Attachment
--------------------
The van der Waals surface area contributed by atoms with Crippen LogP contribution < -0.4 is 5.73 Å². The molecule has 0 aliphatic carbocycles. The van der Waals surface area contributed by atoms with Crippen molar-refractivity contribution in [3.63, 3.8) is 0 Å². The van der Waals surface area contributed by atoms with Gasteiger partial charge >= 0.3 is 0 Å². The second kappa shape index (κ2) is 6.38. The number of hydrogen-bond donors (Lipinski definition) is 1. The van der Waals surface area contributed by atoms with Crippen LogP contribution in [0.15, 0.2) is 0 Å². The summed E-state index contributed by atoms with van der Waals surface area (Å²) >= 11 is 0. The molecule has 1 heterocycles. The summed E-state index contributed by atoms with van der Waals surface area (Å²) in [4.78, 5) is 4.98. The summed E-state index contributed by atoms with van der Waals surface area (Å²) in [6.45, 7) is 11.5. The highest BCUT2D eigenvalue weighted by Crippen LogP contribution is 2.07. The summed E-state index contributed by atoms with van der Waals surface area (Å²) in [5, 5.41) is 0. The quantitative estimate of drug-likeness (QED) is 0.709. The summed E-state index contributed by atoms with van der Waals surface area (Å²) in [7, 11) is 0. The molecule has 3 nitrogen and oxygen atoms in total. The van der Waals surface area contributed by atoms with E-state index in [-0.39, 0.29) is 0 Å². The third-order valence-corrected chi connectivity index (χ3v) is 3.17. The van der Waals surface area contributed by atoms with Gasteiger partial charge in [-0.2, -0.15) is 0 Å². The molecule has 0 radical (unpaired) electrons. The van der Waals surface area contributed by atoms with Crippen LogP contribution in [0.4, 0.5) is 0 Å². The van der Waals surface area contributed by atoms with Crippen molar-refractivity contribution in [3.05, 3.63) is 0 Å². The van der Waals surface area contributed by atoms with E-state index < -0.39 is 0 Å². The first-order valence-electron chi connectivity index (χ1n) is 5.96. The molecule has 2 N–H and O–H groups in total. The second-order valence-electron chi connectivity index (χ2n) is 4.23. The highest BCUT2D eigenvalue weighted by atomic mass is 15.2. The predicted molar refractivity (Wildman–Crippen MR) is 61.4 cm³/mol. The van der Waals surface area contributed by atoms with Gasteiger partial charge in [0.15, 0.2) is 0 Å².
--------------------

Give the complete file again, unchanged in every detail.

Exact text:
The van der Waals surface area contributed by atoms with Crippen LogP contribution < -0.4 is 5.73 Å². The molecule has 0 aliphatic carbocycles. The van der Waals surface area contributed by atoms with Crippen molar-refractivity contribution in [3.63, 3.8) is 0 Å². The van der Waals surface area contributed by atoms with Gasteiger partial charge >= 0.3 is 0 Å². The second kappa shape index (κ2) is 6.38. The number of hydrogen-bond donors (Lipinski definition) is 1. The van der Waals surface area contributed by atoms with Crippen LogP contribution in [0.15, 0.2) is 0 Å². The summed E-state index contributed by atoms with van der Waals surface area (Å²) >= 11 is 0. The molecule has 1 heterocycles. The summed E-state index contributed by atoms with van der Waals surface area (Å²) in [4.78, 5) is 4.98. The summed E-state index contributed by atoms with van der Waals surface area (Å²) in [6.45, 7) is 11.5. The highest BCUT2D eigenvalue weighted by Crippen LogP contribution is 2.07. The summed E-state index contributed by atoms with van der Waals surface area (Å²) in [5, 5.41) is 0. The quantitative estimate of drug-likeness (QED) is 0.709. The summed E-state index contributed by atoms with van der Waals surface area (Å²) in [7, 11) is 0. The molecule has 3 nitrogen and oxygen atoms in total. The van der Waals surface area contributed by atoms with E-state index in [-0.39, 0.29) is 0 Å². The third-order valence-corrected chi connectivity index (χ3v) is 3.17. The van der Waals surface area contributed by atoms with Gasteiger partial charge in [-0.2, -0.15) is 0 Å². The molecule has 0 radical (unpaired) electrons. The van der Waals surface area contributed by atoms with Crippen LogP contribution in [0.4, 0.5) is 0 Å². The van der Waals surface area contributed by atoms with Crippen molar-refractivity contribution in [3.05, 3.63) is 0 Å². The van der Waals surface area contributed by atoms with E-state index < -0.39 is 0 Å². The first-order valence-electron chi connectivity index (χ1n) is 5.96. The molecule has 2 N–H and O–H groups in total. The second-order valence-electron chi connectivity index (χ2n) is 4.23. The highest BCUT2D eigenvalue weighted by atomic mass is 15.2. The predicted molar refractivity (Wildman–Crippen MR) is 61.4 cm³/mol. The van der Waals surface area contributed by atoms with Gasteiger partial charge in [0.15, 0.2) is 0 Å².